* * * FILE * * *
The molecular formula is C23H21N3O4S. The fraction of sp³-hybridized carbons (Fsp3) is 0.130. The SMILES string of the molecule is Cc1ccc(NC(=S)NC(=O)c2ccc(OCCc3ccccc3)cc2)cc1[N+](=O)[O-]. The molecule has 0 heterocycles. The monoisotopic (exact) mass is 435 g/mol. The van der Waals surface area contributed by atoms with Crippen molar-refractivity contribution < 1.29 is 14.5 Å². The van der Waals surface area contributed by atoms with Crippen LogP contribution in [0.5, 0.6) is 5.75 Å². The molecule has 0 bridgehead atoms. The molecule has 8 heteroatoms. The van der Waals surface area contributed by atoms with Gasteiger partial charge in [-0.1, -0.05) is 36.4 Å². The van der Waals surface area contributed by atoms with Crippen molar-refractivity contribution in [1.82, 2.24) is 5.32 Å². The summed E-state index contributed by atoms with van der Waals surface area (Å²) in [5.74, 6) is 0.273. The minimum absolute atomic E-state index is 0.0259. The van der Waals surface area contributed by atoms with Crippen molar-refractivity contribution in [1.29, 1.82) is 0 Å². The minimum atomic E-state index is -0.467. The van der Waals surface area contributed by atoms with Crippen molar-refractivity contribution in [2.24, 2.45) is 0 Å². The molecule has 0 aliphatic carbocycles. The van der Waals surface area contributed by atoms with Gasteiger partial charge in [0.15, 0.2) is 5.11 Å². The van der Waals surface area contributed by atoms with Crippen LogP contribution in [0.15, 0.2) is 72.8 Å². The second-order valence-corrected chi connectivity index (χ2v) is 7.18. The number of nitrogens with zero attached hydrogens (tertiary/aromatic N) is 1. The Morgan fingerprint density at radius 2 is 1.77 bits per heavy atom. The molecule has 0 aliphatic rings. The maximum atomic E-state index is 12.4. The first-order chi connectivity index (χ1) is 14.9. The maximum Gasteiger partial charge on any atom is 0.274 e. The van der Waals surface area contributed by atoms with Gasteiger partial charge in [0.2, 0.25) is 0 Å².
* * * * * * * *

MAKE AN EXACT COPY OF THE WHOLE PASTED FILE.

The molecular formula is C23H21N3O4S. The fraction of sp³-hybridized carbons (Fsp3) is 0.130. The SMILES string of the molecule is Cc1ccc(NC(=S)NC(=O)c2ccc(OCCc3ccccc3)cc2)cc1[N+](=O)[O-]. The molecule has 0 heterocycles. The monoisotopic (exact) mass is 435 g/mol. The van der Waals surface area contributed by atoms with Crippen molar-refractivity contribution < 1.29 is 14.5 Å². The van der Waals surface area contributed by atoms with Crippen LogP contribution in [0.5, 0.6) is 5.75 Å². The molecule has 0 bridgehead atoms. The molecule has 8 heteroatoms. The van der Waals surface area contributed by atoms with Gasteiger partial charge in [-0.1, -0.05) is 36.4 Å². The van der Waals surface area contributed by atoms with Crippen molar-refractivity contribution in [1.82, 2.24) is 5.32 Å². The summed E-state index contributed by atoms with van der Waals surface area (Å²) in [5.74, 6) is 0.273. The minimum absolute atomic E-state index is 0.0259. The van der Waals surface area contributed by atoms with Crippen molar-refractivity contribution in [1.29, 1.82) is 0 Å². The minimum atomic E-state index is -0.467. The van der Waals surface area contributed by atoms with Crippen molar-refractivity contribution in [2.24, 2.45) is 0 Å². The molecule has 0 aliphatic carbocycles. The van der Waals surface area contributed by atoms with Gasteiger partial charge in [0.15, 0.2) is 5.11 Å². The van der Waals surface area contributed by atoms with Crippen LogP contribution in [0.15, 0.2) is 72.8 Å². The second-order valence-corrected chi connectivity index (χ2v) is 7.18. The number of nitrogens with zero attached hydrogens (tertiary/aromatic N) is 1. The Morgan fingerprint density at radius 2 is 1.77 bits per heavy atom. The molecule has 0 aliphatic rings. The maximum atomic E-state index is 12.4. The first-order chi connectivity index (χ1) is 14.9. The maximum Gasteiger partial charge on any atom is 0.274 e. The van der Waals surface area contributed by atoms with Gasteiger partial charge in [0.2, 0.25) is 0 Å².